Gweneth Paltrow Suffered a Severe Vitamin D Deficiency After Years of Shielding Herself from the Sun

For years, Gweneth Paltrow avoided the sun completely and was very surprised at the outcome. After suffering a severe bone fracture, requiring surgery, she was diagnosed with the beginning stages of osteopenia, directly related to her lack of Vitamin D. Her doctor helped her to reverse her Vitamin D diagnosis through sensible sun exposure.

Dr. Lipman writes: "Numerous studies have shown that optimizing your Vitamin D levels may actually help prevent as many as 16 different types of cancer including pancreatic, lung, breast, ovarian, prostate, and colon cancers. And the best way to optimize Vitamin D levels is through safe, smart and limited sunscreen-free exposure to the sun," according to Aces ShowBiz. Visit Save Our to read about Gweneth Paltrow's experience.

Did You Know?

The "sun scare" has led to an enormous profit for SPF product manufacturers, and of course, dermatologists. Their offices are full. A co-worker of mine was recently "diagnosed" with skin cancer and has begun treatment; I was very surprised when she said that the dermatologist made the diagnosis by looking at her with no testing done. She is a single mother and was complaining about the expense since every time she goes to her dermatologist, there is a $40 copay, and the treatment prescribed requires her to have multiple visits.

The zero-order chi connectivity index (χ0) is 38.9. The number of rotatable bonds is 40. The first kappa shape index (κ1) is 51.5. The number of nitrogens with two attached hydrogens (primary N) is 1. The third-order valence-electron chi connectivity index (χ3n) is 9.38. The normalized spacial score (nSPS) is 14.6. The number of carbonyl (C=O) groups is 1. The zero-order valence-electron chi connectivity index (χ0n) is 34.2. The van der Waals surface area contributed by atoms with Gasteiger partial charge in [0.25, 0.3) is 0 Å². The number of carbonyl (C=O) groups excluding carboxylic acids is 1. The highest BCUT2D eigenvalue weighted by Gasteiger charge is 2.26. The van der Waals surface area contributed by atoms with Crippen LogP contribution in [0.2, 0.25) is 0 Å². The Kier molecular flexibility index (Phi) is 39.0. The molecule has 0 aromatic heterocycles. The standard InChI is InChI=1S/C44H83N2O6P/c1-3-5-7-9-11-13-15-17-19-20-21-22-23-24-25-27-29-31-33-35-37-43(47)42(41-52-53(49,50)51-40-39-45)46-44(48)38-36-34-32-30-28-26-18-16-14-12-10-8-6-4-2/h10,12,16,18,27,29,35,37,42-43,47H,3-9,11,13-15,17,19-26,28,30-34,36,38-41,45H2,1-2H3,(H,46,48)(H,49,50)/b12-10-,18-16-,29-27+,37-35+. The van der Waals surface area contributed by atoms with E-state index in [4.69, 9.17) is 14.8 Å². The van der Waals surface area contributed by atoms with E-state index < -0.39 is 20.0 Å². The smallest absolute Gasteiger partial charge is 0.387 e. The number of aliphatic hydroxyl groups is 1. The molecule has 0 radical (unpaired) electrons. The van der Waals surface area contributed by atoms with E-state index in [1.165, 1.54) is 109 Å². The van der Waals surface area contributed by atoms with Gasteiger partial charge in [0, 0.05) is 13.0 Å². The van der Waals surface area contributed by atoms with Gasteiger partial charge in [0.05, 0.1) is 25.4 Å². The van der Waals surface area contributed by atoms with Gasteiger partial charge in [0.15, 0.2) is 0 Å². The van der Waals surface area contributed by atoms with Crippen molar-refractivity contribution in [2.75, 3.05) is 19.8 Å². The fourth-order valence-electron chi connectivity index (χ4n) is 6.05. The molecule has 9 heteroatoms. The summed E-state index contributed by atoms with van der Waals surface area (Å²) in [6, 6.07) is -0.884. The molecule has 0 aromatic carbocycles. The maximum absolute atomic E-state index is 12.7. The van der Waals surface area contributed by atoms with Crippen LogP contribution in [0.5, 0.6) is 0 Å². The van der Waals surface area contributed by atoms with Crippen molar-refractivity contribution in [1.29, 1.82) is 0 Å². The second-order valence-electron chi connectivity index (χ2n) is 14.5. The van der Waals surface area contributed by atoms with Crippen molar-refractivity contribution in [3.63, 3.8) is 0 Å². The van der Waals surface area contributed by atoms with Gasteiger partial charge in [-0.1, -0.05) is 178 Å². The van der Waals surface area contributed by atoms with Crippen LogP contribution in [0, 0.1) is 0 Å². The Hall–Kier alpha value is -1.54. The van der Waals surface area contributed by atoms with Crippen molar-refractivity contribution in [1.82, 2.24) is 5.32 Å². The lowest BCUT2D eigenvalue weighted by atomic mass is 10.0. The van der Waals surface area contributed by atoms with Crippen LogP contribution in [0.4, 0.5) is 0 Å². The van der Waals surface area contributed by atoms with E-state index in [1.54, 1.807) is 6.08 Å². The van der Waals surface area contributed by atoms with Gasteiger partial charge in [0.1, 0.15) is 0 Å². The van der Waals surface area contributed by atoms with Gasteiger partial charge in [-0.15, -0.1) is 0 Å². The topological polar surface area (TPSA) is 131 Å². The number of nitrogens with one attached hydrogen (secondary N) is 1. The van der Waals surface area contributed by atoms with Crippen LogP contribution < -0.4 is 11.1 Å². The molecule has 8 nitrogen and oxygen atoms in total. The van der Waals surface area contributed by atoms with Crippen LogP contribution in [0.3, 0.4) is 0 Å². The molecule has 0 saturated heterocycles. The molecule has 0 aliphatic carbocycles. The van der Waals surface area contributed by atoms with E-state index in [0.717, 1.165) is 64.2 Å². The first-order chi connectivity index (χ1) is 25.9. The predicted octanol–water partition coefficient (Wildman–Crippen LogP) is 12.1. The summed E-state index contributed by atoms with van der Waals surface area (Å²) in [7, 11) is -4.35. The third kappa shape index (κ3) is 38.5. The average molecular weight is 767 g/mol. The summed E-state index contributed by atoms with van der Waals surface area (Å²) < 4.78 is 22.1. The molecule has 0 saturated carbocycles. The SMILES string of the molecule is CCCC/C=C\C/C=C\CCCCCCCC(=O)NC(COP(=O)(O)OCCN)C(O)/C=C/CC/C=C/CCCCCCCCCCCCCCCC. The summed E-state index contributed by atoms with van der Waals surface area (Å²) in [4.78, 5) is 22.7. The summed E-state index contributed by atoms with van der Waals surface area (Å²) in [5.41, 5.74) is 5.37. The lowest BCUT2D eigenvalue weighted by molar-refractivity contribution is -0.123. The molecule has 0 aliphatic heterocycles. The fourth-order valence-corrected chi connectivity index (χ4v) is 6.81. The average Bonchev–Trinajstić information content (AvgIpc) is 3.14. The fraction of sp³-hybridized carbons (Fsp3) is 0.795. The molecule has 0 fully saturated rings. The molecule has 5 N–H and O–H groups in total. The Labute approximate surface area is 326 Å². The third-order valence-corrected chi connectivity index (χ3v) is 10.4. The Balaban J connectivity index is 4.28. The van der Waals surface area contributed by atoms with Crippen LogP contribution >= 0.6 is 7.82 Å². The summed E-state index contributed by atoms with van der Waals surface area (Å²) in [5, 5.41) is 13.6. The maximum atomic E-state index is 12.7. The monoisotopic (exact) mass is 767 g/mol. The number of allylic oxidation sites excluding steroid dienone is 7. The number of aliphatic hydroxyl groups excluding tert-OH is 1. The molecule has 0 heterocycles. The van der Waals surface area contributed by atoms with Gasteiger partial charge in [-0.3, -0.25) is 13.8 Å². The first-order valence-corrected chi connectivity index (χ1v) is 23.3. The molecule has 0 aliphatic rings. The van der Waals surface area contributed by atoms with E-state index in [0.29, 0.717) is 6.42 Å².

According to the IDIS World Market Research "The Dermatologists industry .... projects industry revenue to grow at an average annual rate of 5.3% to an estimated $44.1 billion in 2016."

Skin cancer appears to be on the rise and Vitamin D deficiency too. Now with the fear of skin cancer, people are completely avoiding the sun, becoming Vitamin D deficient, and using literally tons of sunscreen. What ramifications will these habits have on our health in the future?

Did you know the following?

  • The majority of people diagnosed with melanoma are white men over age 50.
  • Caucasian men over age 65 have had an 8.8 percent annual increase in melanoma incidence since 2003, the highest annual increase of any gender or age group.
  • In adults 65 or older, melanoma treatment costs total about $249 million annually.
  • In 2004, the total direct cost associated with the treatment for nonmelanoma skin cancer was $1.5 billion.

~ Facts from the Skin Cancer Foundation

A Decade From Now